What is Radiation Pneumonitis and How is it Treated?

Coping with Radiation Pneumonitis During Cancer Treatment

woman holding her chest looking uncomfortable
What is radiation pneumonitis and why is it a concern for people with lung cancer during cancer treatment?. Patrick Heagney/E+/Getty Images

Radiation pneumonitis is an inflammation of the lungs due to radiation therapy. This side effect of radiation therapy occurs in roughly a fourth of people who go through radiation therapy for lung cancer but can also result from radiation to the chest for breast cancer, lymphomas, or other cancers.

Symptoms most commonly occur between 1 and 6 months after completing radiation therapy. With treatment, most people recover without any lasting effects.

Symptoms of Radiation Pneumonitis

It is important to be aware of radiation pneumonitis, because symptoms can be very similar to those caused by lung cancer alone, or can be mistaken for an infection such as pneumonia. Common symptoms include:

  • Shortness of breath that is usually more notable with exercise.
  • Chest pain, especially chest pain which worsens with breathing.
  • A Cough which can be dry or produce mucous.
  • Low-grade fever.

In some cases, no symptoms are present, and the diagnosis is made by its appearance on a chest x-ray alone.

Who is at Risk?

Some people are more at risk than others of developing this condition. Conditions which increase the risk include:

  • Concurrent (meaning at the same time) radiation therapy and chemotherapy. Radiation pneumonitis (RP) is more common in people receiving concurrent radiation and chemotherapy than those receiving sequential (at different times) radiation and chemotherapy. If this is alarming it's important to look at factors other than this complication.  In a 2009 study, researchers found that people with stage 3 lung cancer who received concurrent radiation and chemotherapy had double the survival after 5 years. Other studies have also suggested improved survival when the treatments are used together.
  • People who have other lung diseases, such as COPD, are at an increased risk.
  • Older patients are more likely to develop radiation pneumonitis than younger patients.
  • The amount of tissue treated. The risk of RP increases with the area of the chest that is treated.  It is also more common when the middle and lower lobes of the lungs are treated.
  • People who receive the chemotherapy drugs Paraplatin (carboplatin) and Taxol (paclitaxel.)

Cause of Radiation Pneumonitis

Radiation causes the lungs to produce less of the substance surfactant. Surfactant works to keep the lungs expanded when we exhale and increases the surface area of the lungs available for the exchange of oxygen and carbon dioxide. It is the lack of surfactant in premature babies which often results in respiratory distress.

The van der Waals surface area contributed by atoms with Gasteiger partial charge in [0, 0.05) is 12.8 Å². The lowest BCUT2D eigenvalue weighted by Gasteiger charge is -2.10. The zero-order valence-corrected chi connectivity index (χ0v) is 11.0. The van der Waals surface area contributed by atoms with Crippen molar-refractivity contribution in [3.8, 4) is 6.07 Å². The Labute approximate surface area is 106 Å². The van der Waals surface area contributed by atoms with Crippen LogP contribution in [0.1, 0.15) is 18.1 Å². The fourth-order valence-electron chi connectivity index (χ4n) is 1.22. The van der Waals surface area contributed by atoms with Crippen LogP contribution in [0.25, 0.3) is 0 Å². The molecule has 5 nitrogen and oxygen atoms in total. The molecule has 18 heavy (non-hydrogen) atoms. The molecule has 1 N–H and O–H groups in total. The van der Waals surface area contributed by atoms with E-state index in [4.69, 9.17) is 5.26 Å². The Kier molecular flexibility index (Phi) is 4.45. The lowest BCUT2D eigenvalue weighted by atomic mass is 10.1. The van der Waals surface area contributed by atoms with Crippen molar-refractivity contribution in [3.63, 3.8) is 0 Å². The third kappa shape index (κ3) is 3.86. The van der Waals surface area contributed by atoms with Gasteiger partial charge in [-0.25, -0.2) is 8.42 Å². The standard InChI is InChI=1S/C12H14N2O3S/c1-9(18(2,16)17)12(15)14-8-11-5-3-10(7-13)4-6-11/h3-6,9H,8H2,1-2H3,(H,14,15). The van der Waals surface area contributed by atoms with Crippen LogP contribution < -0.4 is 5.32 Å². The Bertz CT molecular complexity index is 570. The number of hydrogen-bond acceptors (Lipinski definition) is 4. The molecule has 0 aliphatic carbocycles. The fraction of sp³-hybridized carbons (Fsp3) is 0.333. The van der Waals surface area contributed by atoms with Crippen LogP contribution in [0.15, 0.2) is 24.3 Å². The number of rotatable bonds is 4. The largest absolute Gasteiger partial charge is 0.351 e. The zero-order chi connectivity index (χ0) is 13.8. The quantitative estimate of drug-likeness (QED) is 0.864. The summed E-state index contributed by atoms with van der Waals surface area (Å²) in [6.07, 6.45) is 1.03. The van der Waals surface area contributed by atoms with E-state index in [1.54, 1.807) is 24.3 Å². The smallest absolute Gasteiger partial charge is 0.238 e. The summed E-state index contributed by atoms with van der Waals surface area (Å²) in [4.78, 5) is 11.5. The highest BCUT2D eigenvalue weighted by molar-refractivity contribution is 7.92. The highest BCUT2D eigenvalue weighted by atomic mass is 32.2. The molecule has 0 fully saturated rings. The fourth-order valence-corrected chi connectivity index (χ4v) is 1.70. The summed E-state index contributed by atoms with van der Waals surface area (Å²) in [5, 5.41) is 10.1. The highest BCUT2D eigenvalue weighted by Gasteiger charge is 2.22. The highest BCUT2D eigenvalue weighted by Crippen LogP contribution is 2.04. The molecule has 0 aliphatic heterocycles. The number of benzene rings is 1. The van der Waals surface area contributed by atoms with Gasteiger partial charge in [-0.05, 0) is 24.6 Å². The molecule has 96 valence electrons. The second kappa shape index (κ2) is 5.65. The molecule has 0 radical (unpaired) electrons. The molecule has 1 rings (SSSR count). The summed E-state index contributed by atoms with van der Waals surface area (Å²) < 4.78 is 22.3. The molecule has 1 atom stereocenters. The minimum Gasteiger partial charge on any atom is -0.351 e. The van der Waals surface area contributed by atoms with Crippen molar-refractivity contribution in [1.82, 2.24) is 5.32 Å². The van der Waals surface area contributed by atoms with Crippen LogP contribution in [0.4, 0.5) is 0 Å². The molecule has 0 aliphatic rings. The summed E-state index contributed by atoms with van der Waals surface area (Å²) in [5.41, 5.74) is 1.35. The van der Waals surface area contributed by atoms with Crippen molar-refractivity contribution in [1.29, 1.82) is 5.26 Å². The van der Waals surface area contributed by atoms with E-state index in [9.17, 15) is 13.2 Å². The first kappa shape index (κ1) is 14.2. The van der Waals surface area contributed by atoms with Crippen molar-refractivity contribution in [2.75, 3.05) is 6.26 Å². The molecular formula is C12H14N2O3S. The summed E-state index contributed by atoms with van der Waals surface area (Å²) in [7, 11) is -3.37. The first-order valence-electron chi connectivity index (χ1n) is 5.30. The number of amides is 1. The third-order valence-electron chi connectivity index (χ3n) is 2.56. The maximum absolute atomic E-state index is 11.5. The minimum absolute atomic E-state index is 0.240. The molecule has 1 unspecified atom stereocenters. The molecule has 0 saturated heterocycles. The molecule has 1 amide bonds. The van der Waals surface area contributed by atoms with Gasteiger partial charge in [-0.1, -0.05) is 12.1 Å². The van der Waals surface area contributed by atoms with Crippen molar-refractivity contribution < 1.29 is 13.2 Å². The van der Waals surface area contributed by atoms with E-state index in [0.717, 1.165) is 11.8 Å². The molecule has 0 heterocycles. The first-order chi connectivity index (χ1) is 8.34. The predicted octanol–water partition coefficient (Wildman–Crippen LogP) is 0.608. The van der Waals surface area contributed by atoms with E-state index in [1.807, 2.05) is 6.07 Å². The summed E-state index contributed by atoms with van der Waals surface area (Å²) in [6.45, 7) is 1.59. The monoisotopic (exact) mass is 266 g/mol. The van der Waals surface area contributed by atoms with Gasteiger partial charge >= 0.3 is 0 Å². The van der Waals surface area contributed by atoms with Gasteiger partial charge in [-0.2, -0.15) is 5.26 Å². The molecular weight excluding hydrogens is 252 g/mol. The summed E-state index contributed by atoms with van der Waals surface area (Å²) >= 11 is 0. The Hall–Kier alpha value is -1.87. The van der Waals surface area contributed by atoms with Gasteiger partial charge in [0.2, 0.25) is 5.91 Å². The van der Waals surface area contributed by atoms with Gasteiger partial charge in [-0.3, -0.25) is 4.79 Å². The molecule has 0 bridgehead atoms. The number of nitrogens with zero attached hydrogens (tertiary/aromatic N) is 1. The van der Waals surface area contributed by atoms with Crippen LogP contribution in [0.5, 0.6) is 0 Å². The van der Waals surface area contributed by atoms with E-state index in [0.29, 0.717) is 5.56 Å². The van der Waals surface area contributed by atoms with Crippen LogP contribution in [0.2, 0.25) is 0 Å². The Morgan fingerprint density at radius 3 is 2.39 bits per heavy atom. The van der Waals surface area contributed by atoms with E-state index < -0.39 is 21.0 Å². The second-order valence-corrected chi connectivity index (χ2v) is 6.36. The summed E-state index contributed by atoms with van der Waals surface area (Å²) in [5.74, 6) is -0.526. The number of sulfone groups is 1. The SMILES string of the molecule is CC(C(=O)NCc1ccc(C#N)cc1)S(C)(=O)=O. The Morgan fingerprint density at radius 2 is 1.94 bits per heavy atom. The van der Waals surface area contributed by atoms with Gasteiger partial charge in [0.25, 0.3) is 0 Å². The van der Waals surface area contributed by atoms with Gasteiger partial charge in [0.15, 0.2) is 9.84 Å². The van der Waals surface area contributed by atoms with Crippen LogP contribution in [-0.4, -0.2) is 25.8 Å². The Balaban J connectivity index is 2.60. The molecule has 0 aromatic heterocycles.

Lab tests may show signs of inflammation, such as an increased white blood cell count. Results of a test that looks for inflammation, called a sed-rate, may show non-specific elevations above normal. A chest x-ray can show the characteristic appearance of radiation pneumonitis and may suggest that you need to be treated, even if you are not having any symptoms.

Treatment of Radiation Pneumonitis

Treatment is aimed at decreasing the inflammation. Steroids, such as prednisone, are given until the inflammation subsides and then slowly decreased over time.

Other treatments may be used depending upon the location. For example, with radiation esophagitis, medications such as proton pump inhibitors, changes in diet, and local anesthetics to help with pain may be used.


Radiation pneumonitis usually resolves with treatment and is only rarely fatal. If it goes untreated or persists, it can lead to pulmonary fibrosis (scarring of the lungs), which is often permanent.


Research is ongoing looking for ways to reduce the risk of radiation pneumonitis among people going through radiation for lung cancer. Thus far it appears that the intake of soy isoflavone (eating soy-based foods such as tofu) may decrease the risk of radiation pneumonitis. The way this occurs is through decreasing inflammation, so it's unlikely that the intake of soy-based foods would interfere with the purpose of radiation therapy—eliminating cancer cells—but it's important to talk to your radiation oncologist about this, and any other suggestions she may have about lowering your risk.


Abernathy, L. et al. Soy Isoflavones Promote Radioprotection of the Normal Lung Tissue by Inhibition of Radiation-Induced Activation of Macrophages and Neutrophils. Journal of Thoracic Oncology. 2015. 10(12):1703-12.

Hillman, G. et al. Radioprotection of lung tissue by soy isoflavones. Journal of Thoracic Oncology. 2013. 8(11):1356-64.

Kong, F. et al. Non-small cell lung cancer therapy-related pulmonary toxicity: an update on radiation pneumonitis and pulmonary fibrosis. Seminars in Oncology. 2005. 32(2 Suppl 3):S42-54.

Palma, D. et al. Predicting esophagitis after chemoradiation for non-small cell lung cancer: an individual patient meta-analysis. International Journal of Radiation Oncology, Biology, and Physics. 2013. 87(4):690-6.

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